35 percent of the people who watch National Football League games on television every week are women, a figure that on the surface might seem to explain how the NFL has fallen all over itself in rushing to respond to a string of high-profile domestic violence incidents involving professional football players and the outcry against NFL Commissioner Roger Goodell’s seemingly flip handling of one of the cases. As Amanda Hess points out in Slate, 35 percent of your viewers is both a sizable chunk of a fan base to lose, and if women turn against the game and the league, the NFL is also losing a significant opportunity to grow.
But for all the individual female fans who have been turned off the game, new data from the YouGov Brand Index suggests that women might actually be faster to forgive the NFL than their male counterparts.
The Brand Index is a week-daily survey of a pool of 4,300 respondents, and tries to get their answers to a core question: “If you’ve heard anything about the brand in the last two weeks, through advertising, news or word of mouth, was it positive or negative?” The company then combines those scores to produce a ranking of a brand’s positive or negative perception: a score of 100 means that all respondents heard only positive things about the brand, a score of -100 means they heard completely negative things, and a score of zero means that the positive and negative things respondents heard about the brand were balanced out.
This month, the NFL has experienced a dizzying dip: the league had a score of 36 on September 8. It was the highest the NFL has scored in 2014. But September 8 was also the same day that TMZ Sports published a full video of the altercation between Baltimore Ravens player Ray Rice and his then-fianceé Janay Palmer in a casino elevator (the couple are now married) that resulted in Rice knocking Palmer unconscious.
On September 14, the NFL’s Brand Index score had plummeted all the way down to -37, a reflection of the intense coverage of Rice and Goodell’s decision-making process about how to hand out Rice’s initial suspension. That figure is 11 points lower than the NFL’s previous worse score in 2012, which was influenced “by the New Orleans Saints bounty crisis and new rules restricting purses and bags in stadiums.”
That figure has since bounced back up. But the rise in the NFL’s reputation appears to be driven by women, rather than by men. As of Tuesday, the score for women asked if they had heard negative things about the NFL was -9, up from a previous low of -30. The men’s score is currently -51, a striking difference in perception between the genders.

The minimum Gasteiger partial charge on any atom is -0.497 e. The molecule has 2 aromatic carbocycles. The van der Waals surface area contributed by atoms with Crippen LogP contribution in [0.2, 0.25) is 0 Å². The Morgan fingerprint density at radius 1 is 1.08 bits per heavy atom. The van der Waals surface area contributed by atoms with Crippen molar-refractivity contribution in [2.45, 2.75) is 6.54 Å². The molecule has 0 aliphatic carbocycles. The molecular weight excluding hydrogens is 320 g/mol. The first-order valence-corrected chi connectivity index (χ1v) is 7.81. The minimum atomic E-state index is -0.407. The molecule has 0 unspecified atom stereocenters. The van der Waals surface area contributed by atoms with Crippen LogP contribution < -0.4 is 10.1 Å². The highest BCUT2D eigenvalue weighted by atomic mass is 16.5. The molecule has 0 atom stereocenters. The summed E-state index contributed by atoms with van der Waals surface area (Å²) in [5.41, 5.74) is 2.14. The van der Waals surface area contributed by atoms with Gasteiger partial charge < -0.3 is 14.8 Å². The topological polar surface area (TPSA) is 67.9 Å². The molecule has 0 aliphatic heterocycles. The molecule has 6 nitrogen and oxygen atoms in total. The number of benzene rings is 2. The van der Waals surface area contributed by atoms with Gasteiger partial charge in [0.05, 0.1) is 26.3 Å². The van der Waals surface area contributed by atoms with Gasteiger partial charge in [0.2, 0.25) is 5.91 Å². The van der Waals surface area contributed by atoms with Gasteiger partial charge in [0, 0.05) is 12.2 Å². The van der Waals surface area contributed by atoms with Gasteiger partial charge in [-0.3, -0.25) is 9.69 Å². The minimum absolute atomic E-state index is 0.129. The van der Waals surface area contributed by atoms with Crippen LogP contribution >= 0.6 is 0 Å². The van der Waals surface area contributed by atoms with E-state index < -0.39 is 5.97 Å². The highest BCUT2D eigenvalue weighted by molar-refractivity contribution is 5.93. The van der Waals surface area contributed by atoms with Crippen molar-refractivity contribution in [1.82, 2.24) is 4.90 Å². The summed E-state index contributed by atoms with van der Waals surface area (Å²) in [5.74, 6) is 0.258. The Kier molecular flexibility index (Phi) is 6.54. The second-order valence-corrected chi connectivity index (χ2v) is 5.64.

Now, this could simply be a reflection that men are consuming more sports news, and as a result, are hearing more about the details of the NFL’s handling of the Rice incident, as well as learning about violent incidents involving several other players on other teams, including running back Adrian Peterson’s arrest for allegedly beating his son with a tree branch.
I asked Drew Kerr, who handles communications for YouGov, what might explain the difference. The answer? Women seem to be more forgiving in general, and the NFL’s early moves to open an investigation into the league’s response to Rice and to appoint a board to oversee the creation of a new domestic violence policy might be helping.
“Looking through the data historically, women sometimes have a tendency to be the first ones to bounce back at big crises before men do,” Kerr wrote in an email. “In this case, we speculate that the punishment was given, lots was said, and women are showing signs of starting to move on and maybe even forgive a little.”
Using a different measurement, which asks survey respondents if they have positive or negative feelings about the NFL as a whole, women seem to feel more positive about the league than men two weeks into the new season. The lowest overall response from men was a score of -11, while women’s feelings only dipped to -5. By Wednesday, the NFL’s brand was back in overall positive score territory, pulling in a 5. Women are pulling that figure up from the negative zone: their responses give the NFL a positive score of 10, while men are split.
Whatever the reason for this gender gap, these numbers may let the NFL rest a little easier. Appoint some women to craft a new domestic violence policy, keep the women’s-cut jerseys coming, and it seems that women will forgive even a league that has shown little concern for women’s safety.